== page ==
What are the fundamentals of an NGO’s Financial Management?
Introduction to Financial Management
Financial management is crucial for the success of any organization, be it private, government or non-governmental organization. For any organization to be successful, they ought to watch their finances and make the right decisions at the right time, ultimately leading to a thriving business. Most businesses have a well-structured finance department responsible for looking after the accounts and finances of the company. On the other hand, NGOs most often do not consider financial management to be a priority and lack adequate financial knowledge. This is often characterized by poor financial planning and adequate financial systems in place. This practice makes NGOs very vulnerable to financial losses
What is financial management?
Financial management is the process of planning, organizing, controlling and monitoring financial resources with a view to achieving organizational goals and objectives. It is an ideal practice for controlling the financial activities of an organization such as procurement of funds, utilization of funds, accounting, payments, risks assessment and every other thing related to money. (Funds for NGOs, Grants, and Resources for Sustainability)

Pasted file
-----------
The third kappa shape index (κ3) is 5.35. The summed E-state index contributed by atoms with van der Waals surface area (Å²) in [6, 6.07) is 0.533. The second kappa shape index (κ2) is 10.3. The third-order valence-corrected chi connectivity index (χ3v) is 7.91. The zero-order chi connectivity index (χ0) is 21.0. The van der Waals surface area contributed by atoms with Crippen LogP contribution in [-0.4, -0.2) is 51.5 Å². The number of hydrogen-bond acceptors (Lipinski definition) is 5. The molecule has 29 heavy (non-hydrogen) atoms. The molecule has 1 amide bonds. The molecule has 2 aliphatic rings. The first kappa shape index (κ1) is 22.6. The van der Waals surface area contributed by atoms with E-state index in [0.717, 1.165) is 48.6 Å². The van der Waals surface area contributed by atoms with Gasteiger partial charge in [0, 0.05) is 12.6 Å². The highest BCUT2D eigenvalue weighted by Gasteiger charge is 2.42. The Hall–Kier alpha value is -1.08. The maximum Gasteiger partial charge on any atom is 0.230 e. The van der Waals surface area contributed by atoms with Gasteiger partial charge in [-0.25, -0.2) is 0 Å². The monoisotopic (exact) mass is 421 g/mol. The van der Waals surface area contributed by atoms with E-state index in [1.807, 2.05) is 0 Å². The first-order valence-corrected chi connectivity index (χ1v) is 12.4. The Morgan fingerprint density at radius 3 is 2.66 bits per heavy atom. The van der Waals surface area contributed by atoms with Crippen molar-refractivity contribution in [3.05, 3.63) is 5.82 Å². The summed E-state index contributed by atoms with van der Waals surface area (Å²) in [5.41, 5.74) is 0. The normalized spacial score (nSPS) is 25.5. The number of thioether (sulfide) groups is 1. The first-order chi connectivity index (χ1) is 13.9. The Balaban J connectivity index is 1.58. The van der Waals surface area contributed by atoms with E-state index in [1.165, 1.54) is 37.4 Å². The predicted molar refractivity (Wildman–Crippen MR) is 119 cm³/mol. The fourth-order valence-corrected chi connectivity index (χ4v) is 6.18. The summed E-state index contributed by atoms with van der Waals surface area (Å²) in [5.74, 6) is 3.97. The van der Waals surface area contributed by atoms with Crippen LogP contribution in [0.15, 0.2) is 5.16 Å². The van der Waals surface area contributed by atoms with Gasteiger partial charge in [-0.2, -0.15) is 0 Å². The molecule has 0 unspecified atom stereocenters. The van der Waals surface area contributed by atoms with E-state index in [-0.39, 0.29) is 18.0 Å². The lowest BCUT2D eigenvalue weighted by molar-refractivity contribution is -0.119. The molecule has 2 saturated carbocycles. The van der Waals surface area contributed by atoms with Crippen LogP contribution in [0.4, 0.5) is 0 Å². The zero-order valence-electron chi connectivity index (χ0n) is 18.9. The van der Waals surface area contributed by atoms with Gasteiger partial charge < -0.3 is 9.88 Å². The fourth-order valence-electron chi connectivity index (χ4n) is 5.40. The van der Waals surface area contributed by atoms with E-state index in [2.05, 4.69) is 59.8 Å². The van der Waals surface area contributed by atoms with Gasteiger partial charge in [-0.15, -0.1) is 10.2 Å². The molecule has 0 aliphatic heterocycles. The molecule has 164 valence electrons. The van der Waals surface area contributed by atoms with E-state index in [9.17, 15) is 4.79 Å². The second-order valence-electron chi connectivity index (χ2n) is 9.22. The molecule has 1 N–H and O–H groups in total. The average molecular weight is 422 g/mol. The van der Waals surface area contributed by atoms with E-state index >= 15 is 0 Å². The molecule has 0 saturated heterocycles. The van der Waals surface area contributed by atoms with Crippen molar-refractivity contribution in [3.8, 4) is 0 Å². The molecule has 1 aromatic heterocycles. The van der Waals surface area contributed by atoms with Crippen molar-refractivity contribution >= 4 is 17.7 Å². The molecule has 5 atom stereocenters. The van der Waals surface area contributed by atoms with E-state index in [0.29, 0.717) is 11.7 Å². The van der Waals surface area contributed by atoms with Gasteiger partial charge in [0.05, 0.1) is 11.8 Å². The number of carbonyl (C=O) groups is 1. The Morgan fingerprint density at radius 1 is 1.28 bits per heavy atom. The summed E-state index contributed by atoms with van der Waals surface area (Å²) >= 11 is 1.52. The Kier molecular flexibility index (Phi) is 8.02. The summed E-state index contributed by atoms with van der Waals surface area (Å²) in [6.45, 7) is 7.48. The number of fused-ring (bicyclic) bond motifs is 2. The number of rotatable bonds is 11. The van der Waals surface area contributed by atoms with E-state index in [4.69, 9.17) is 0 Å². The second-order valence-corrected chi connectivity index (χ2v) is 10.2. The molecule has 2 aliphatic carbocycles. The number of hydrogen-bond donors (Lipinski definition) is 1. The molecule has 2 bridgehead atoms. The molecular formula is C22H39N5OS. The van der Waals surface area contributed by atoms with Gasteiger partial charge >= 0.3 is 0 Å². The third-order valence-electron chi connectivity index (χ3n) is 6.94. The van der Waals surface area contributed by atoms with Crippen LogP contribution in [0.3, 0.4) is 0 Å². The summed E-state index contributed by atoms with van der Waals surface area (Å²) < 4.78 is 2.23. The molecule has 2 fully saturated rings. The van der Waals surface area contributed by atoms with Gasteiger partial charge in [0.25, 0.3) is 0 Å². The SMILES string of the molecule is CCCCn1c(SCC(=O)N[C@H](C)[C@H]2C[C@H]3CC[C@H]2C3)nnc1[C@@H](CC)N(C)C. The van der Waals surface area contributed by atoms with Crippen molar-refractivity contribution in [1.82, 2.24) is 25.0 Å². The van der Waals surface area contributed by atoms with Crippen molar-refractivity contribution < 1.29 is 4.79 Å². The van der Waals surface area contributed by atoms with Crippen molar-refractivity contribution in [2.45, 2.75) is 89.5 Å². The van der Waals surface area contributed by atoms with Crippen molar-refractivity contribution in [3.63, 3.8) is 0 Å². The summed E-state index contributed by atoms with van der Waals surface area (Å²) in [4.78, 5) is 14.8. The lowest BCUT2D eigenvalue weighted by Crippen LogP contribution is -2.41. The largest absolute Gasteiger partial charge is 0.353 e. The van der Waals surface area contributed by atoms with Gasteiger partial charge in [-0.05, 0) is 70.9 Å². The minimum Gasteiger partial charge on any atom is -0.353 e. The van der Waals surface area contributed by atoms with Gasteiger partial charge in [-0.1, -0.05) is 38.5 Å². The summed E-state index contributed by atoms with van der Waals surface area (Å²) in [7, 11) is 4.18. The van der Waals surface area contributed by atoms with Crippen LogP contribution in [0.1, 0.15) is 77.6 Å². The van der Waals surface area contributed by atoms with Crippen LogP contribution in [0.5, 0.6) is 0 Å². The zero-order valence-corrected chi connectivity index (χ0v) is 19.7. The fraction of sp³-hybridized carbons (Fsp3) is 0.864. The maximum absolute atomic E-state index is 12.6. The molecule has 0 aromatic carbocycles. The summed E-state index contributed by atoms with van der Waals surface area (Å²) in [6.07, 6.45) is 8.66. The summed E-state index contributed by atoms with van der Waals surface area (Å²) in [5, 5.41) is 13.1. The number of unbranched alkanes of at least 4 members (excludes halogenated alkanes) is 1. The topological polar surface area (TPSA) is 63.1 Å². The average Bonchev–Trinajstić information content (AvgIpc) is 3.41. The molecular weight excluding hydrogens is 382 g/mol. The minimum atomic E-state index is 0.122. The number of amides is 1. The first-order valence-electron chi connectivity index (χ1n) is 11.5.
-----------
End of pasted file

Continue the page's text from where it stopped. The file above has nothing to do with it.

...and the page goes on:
Financial Accounting and Reporting
NGOs must ensure that proper books of account and other accounting records are kept for all transactions, separately identified into Funding and Service Agreement (FSA) activities and support services (including central administration and supervisory support), and non-FSA activities. This describes the financial accounting and external auditing requirements expected from non-governmental organizations (NGOs). Compliance with these requirements is a pre-requisite for NGOs receiving Lump Sum Grants and is necessary to support sound financial management. (Lump Sum Grant Manual May 2012).
The Importance of NGOs financial management
Some of the reasons indicating the importance of financial management for NGOs are;
- Eliminating fraud and theft: Malpractices and illegal deeds such as overuse of resources, fraud, and theft have become prevalent among NGOs.
- Being accountable to the donors: Most NGOs rely completely on donor funding and having proper accounting systems in place ensures their accountability to the donor agencies and individuals who support your cause.
- Achieving Objectives: Every NGO is guided by certain policies and procedures, which are related to its objectives. Without organizing finance, it will be difficult for the organization to reach its aim and fulfill its purpose.
It’s the responsibility of NGOs management to plan their expenditures and their investments’ and manage funds in a way that leads to a sustainable enterprise.